Laptops and Computers

You can read books purchased on Google Play using your computer's web browser.

eReaders and other devices

To read on e-ink devices like the Sony eReader or Barnes & Noble Nook, you'll need to download a file and transfer it to your device. Please follow the detailed Help center instructions to transfer the files to supported eReaders.
Lawmaking is crucial to American democracy because it completely defines and regulates the public life of the nation. Yet despite its importance, political scientists spend very little time studying the direct impact that the politics surrounding a particular issue has on lawmaking. The Substance of Representation draws on a vast range of historical and empirical data to better understand how lawmaking works across different policy areas. Specifically, John Lapinski introduces a theoretically grounded method for parsing policy issues into categories, and he shows how policymaking varies in predictable ways based on the specific issue area being addressed.

Lapinski examines the ways in which key factors that influence policymaking matter for certain types of policy issues, and he includes an exhaustive look at how elite political polarization shifts across these areas. He considers how Congress behaves according to the policy issue at hand, and how particular areas--such as war, sovereignty issues, and immigration reform--change legislative performance. Relying on records of all Congressional votes since Reconstruction and analyzing voting patterns across policy areas from the late nineteenth to late twentieth centuries, Lapinski provides a comprehensive historical perspective on lawmaking in order to shed light on current practices.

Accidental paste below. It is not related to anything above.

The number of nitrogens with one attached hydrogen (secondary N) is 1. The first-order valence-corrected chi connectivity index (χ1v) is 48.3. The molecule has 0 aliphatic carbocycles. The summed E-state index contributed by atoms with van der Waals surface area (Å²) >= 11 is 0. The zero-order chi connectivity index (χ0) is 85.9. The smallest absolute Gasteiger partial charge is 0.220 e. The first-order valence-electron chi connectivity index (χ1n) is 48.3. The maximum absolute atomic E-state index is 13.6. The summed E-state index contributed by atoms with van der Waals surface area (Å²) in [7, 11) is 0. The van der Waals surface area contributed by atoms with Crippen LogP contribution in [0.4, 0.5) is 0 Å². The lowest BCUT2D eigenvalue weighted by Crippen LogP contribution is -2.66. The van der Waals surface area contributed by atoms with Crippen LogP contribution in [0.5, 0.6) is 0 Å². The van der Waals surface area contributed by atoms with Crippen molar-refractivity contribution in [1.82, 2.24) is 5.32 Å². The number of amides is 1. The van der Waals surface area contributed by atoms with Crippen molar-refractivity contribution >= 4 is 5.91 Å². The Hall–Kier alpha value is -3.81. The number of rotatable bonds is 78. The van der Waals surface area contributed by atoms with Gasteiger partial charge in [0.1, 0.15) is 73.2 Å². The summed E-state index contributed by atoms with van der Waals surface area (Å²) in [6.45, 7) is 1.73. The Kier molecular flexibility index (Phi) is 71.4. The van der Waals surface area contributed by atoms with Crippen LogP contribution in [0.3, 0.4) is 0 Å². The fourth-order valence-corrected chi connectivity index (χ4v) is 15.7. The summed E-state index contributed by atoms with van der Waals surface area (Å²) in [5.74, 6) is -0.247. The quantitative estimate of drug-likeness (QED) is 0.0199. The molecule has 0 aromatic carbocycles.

Giving a clear picture of Congressional behavior in the policymaking process over time, The Substance of Representation provides insights into the critical role of American lawmaking.

Why have American policies failed to reduce the racial inequalities still pervasive throughout the nation? Has President Barack Obama defined new political approaches to race that might spur unity and progress? Still a House Divided examines the enduring divisions of American racial politics and how these conflicts have been shaped by distinct political alliances and their competing race policies. Combining deep historical knowledge with a detailed exploration of such issues as housing, employment, criminal justice, multiracial census categories, immigration, voting in majority-minority districts, and school vouchers, Desmond King and Rogers Smith assess the significance of President Obama's election to the White House and the prospects for achieving constructive racial policies for America's future.